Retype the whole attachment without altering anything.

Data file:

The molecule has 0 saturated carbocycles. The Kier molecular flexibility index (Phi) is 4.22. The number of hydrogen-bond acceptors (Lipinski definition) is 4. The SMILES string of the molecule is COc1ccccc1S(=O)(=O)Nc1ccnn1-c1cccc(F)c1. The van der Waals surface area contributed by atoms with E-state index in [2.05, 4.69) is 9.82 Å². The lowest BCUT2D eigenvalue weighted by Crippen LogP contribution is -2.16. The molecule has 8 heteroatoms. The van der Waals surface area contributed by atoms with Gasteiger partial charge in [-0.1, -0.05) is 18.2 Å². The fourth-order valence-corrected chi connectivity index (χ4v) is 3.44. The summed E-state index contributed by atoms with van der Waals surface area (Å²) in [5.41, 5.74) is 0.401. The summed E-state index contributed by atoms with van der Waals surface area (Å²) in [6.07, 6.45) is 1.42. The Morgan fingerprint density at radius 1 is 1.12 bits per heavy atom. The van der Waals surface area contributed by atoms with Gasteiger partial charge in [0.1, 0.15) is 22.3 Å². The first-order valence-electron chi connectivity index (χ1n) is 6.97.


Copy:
The molecule has 0 saturated carbocycles. The Kier molecular flexibility index (Phi) is 4.22. The number of hydrogen-bond acceptors (Lipinski definition) is 4. The SMILES string of the molecule is COc1ccccc1S(=O)(=O)Nc1ccnn1-c1cccc(F)c1. The van der Waals surface area contributed by atoms with E-state index in [2.05, 4.69) is 9.82 Å². The lowest BCUT2D eigenvalue weighted by Crippen LogP contribution is -2.16. The molecule has 8 heteroatoms. The van der Waals surface area contributed by atoms with Gasteiger partial charge in [-0.1, -0.05) is 18.2 Å². The fourth-order valence-corrected chi connectivity index (χ4v) is 3.44. The summed E-state index contributed by atoms with van der Waals surface area (Å²) in [5.41, 5.74) is 0.401. The summed E-state index contributed by atoms with van der Waals surface area (Å²) in [6.07, 6.45) is 1.42. The Morgan fingerprint density at radius 1 is 1.12 bits per heavy atom. The van der Waals surface area contributed by atoms with Gasteiger partial charge in [0.1, 0.15) is 22.3 Å². The first-order valence-electron chi connectivity index (χ1n) is 6.97.